I thought it would be interesting to consider training working memory as a whole. In general I have thought of some useful approaches that would work if this works at all.
1# of those approaches is less guaranteed to work than the other two but none the less I will state them.
Training your general working memory by giving you a wide variation of ‘things’ you would want to remember, by having them not repeat the goal is to stimulate the underlying working memory aspect without introducing your task specific memory. This requires quite a lot of unique data.
Task specific working memory training, quite simply it’s proven that we can get better at specific tasks with specific things, so this approach is simply to remember the appropriate chunks to increase your working memory at the task. To make it more general being able to visualise more symbols and letter combinations would be useful. You would be able to think about things in symbols which doesn’t have much of a downside if your memory for it is large. The downside is simply the amount of learning it would require, but it would be interesting if you didn’t have to learn chunks by adding one on top of whatever you had and instead could find some in-between generalisation. Nevertheless it’s not too difficult to raise this by quite a bit especially if dedicated, you could think of it as the rote of digit systems.
I have noticed at least that my working memory seems higher when more frequently recognised words appear so this applies much the same to language, though learning language chunks can be nearly endless, perhaps learning a few words that translate to the rest and learning the translations and their chunks may shorten it. Regardless I am pretty convinced that #2 works.
The above 2 approaches take no memory techniques what so ever but are supposed to induce training. The 2nd one is more guaranteed to work but is also lengthy.
- My third approach would be using mnemonics, but not in the normal way, in short to quickly store what you want to recall and then recall it without the mnemonics (reinforcing what you are forgetting from the memory palace quickly) then to forget the loci and memory palace and maintain this. There is some more meaning to this, for starters I have realised with the shaper system that when I do see somethings representation inside my memory palace or the other way around the recall to it is nearly instant. Testing this on foreign alphabets has also given me a more structured memory of the letters and symbols that would normally take writing or tracing them with spaced repetition. What I am getting at here is that this can be used to bolster #2 if it doesn’t work on its own. In which case it would require a shaper implementation, while also inducing the forgetting.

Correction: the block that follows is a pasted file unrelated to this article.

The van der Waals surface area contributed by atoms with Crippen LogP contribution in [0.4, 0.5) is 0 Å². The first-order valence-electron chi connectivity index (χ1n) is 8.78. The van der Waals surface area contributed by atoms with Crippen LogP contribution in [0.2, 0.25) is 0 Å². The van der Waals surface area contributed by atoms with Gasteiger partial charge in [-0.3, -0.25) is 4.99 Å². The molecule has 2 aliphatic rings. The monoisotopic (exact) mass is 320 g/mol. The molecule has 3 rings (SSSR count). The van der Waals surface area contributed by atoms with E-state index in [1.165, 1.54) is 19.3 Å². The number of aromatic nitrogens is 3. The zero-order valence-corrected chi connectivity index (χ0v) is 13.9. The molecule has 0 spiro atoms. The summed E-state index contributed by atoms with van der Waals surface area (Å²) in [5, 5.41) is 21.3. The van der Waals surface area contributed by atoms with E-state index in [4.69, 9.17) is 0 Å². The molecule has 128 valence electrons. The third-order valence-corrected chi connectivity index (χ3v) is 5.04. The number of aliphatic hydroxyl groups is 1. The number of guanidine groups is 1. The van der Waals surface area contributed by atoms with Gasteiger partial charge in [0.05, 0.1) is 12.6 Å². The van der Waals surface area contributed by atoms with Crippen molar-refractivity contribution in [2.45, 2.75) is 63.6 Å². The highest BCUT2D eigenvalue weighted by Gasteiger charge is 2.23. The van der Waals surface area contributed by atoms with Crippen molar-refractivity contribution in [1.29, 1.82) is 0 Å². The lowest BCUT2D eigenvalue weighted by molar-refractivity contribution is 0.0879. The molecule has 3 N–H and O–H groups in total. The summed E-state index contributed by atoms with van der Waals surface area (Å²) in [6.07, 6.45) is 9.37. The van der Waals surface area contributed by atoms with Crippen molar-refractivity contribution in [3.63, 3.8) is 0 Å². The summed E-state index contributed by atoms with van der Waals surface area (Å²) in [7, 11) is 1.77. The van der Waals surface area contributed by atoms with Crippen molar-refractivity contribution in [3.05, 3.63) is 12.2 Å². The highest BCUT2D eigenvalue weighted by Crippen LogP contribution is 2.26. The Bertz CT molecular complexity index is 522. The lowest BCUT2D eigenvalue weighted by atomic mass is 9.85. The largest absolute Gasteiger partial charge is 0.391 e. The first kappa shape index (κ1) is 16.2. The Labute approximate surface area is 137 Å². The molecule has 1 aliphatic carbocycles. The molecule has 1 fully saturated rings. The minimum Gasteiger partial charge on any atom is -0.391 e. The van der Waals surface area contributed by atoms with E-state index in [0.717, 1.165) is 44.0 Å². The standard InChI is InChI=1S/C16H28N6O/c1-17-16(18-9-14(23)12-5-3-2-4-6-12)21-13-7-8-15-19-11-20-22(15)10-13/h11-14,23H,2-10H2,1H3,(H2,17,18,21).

I once attempted something similar where I wrote sentences in my memory palace and remembered them then tried to look at all the locations at the same time. Visualising all their meanings in a go was very strenuous but was at higher capacity than you would be able to do normally. I got to around 9 (albeit short) sentences before I was hitting some wall (I combined them one by one into a large paragraph), I’m wondering separately whether increasing the count on this may provide some other general benefits.
I think its possible to add some twists to these to make them more potent e.g ,speed,quantity,efficiency, parallel, but the general idea is there.
What do you guys think, has anyone tried any of these things?
I’m likely to be trying them quite soon, starting with the less time consuming approaches to see if they work as expected.
As for a 'why would you increase your working memory’ : There is a question of whether having more working memory actually has unexpected benefits such as an increasing speed which you can only truly answer if you actually increase your working memory. Then there is the following of arguments(verbal) and the display of information at the same time (visual), which with a memory palace is still sequential and not easily interconnected.
Whether truly significant though easily assumable significant is something you can really find out if you have done it.
Summary of my 3 approaches :
All training based on
general-unique data, task-specific chunks, overloading-difficulty using mnemonics.